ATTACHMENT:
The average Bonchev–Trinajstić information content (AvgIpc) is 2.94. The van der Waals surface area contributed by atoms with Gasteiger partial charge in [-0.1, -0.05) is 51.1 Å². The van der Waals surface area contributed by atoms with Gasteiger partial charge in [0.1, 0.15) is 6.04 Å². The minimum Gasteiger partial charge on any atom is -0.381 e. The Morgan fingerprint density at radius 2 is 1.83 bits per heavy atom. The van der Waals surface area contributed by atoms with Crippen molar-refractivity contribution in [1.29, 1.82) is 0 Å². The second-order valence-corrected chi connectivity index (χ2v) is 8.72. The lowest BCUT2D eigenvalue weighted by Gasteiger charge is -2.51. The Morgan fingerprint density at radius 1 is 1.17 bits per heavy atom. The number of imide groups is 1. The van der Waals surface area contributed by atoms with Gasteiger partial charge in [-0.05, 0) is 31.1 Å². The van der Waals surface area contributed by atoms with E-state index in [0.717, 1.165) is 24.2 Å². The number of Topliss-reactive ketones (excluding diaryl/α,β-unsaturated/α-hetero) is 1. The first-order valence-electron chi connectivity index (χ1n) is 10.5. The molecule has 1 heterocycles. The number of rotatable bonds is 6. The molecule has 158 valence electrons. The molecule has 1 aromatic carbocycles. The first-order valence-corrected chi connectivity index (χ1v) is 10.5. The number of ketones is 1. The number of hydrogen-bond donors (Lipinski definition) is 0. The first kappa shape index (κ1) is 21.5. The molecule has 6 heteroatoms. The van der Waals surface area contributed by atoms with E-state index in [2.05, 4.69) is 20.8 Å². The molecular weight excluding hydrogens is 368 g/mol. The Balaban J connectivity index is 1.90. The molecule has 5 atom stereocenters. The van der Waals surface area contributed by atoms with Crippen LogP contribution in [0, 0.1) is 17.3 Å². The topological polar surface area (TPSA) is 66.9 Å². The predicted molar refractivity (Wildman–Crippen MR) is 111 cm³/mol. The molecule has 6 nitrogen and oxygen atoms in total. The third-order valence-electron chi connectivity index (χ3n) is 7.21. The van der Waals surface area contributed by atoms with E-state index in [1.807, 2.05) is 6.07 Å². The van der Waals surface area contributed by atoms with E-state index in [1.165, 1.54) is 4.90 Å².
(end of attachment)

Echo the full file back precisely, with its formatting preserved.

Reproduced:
The average Bonchev–Trinajstić information content (AvgIpc) is 2.94. The van der Waals surface area contributed by atoms with Gasteiger partial charge in [-0.1, -0.05) is 51.1 Å². The van der Waals surface area contributed by atoms with Gasteiger partial charge in [0.1, 0.15) is 6.04 Å². The minimum Gasteiger partial charge on any atom is -0.381 e. The Morgan fingerprint density at radius 2 is 1.83 bits per heavy atom. The van der Waals surface area contributed by atoms with Crippen molar-refractivity contribution in [1.29, 1.82) is 0 Å². The second-order valence-corrected chi connectivity index (χ2v) is 8.72. The lowest BCUT2D eigenvalue weighted by Gasteiger charge is -2.51. The Morgan fingerprint density at radius 1 is 1.17 bits per heavy atom. The number of imide groups is 1. The van der Waals surface area contributed by atoms with Gasteiger partial charge in [-0.05, 0) is 31.1 Å². The van der Waals surface area contributed by atoms with E-state index in [0.717, 1.165) is 24.2 Å². The number of Topliss-reactive ketones (excluding diaryl/α,β-unsaturated/α-hetero) is 1. The first-order valence-electron chi connectivity index (χ1n) is 10.5. The molecule has 1 heterocycles. The number of rotatable bonds is 6. The molecule has 158 valence electrons. The molecule has 1 aromatic carbocycles. The first-order valence-corrected chi connectivity index (χ1v) is 10.5. The number of ketones is 1. The number of hydrogen-bond donors (Lipinski definition) is 0. The first kappa shape index (κ1) is 21.5. The molecule has 6 heteroatoms. The van der Waals surface area contributed by atoms with E-state index in [2.05, 4.69) is 20.8 Å². The molecular weight excluding hydrogens is 368 g/mol. The Balaban J connectivity index is 1.90. The molecule has 5 atom stereocenters. The van der Waals surface area contributed by atoms with Crippen LogP contribution in [0, 0.1) is 17.3 Å². The topological polar surface area (TPSA) is 66.9 Å². The predicted molar refractivity (Wildman–Crippen MR) is 111 cm³/mol. The molecule has 6 nitrogen and oxygen atoms in total. The third-order valence-electron chi connectivity index (χ3n) is 7.21. The van der Waals surface area contributed by atoms with E-state index in [1.807, 2.05) is 6.07 Å². The van der Waals surface area contributed by atoms with E-state index in [1.165, 1.54) is 4.90 Å².